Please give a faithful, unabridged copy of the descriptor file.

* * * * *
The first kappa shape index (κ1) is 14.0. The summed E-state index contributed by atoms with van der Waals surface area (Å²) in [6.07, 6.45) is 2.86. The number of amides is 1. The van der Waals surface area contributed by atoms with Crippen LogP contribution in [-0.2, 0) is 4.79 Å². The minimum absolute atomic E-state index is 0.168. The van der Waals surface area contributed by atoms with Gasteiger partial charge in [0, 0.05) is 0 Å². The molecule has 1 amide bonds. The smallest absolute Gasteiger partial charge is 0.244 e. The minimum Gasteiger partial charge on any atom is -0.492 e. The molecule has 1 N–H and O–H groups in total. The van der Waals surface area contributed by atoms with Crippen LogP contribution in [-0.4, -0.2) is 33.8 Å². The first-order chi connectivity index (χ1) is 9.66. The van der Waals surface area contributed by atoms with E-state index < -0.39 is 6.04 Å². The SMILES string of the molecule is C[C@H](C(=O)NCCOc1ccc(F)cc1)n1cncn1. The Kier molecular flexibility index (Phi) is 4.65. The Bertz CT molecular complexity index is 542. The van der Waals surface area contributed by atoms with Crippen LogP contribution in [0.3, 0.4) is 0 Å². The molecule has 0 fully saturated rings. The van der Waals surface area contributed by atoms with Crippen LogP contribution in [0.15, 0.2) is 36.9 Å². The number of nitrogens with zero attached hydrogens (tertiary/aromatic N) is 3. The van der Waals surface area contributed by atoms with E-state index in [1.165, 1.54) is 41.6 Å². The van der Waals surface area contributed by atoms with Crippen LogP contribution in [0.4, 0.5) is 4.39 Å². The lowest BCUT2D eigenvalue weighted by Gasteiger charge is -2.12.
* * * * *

The first kappa shape index (κ1) is 14.0. The summed E-state index contributed by atoms with van der Waals surface area (Å²) in [6.07, 6.45) is 2.86. The number of amides is 1. The van der Waals surface area contributed by atoms with Crippen LogP contribution in [-0.2, 0) is 4.79 Å². The minimum absolute atomic E-state index is 0.168. The van der Waals surface area contributed by atoms with Gasteiger partial charge in [0, 0.05) is 0 Å². The molecule has 1 amide bonds. The smallest absolute Gasteiger partial charge is 0.244 e. The minimum Gasteiger partial charge on any atom is -0.492 e. The molecule has 1 N–H and O–H groups in total. The van der Waals surface area contributed by atoms with Crippen LogP contribution in [-0.4, -0.2) is 33.8 Å². The first-order chi connectivity index (χ1) is 9.66. The van der Waals surface area contributed by atoms with E-state index < -0.39 is 6.04 Å². The SMILES string of the molecule is C[C@H](C(=O)NCCOc1ccc(F)cc1)n1cncn1. The Kier molecular flexibility index (Phi) is 4.65. The Bertz CT molecular complexity index is 542. The van der Waals surface area contributed by atoms with Crippen LogP contribution in [0.3, 0.4) is 0 Å². The molecule has 0 fully saturated rings. The van der Waals surface area contributed by atoms with Crippen LogP contribution in [0.15, 0.2) is 36.9 Å². The number of nitrogens with zero attached hydrogens (tertiary/aromatic N) is 3. The van der Waals surface area contributed by atoms with E-state index in [1.165, 1.54) is 41.6 Å². The van der Waals surface area contributed by atoms with Crippen LogP contribution in [0.4, 0.5) is 4.39 Å². The lowest BCUT2D eigenvalue weighted by Gasteiger charge is -2.12.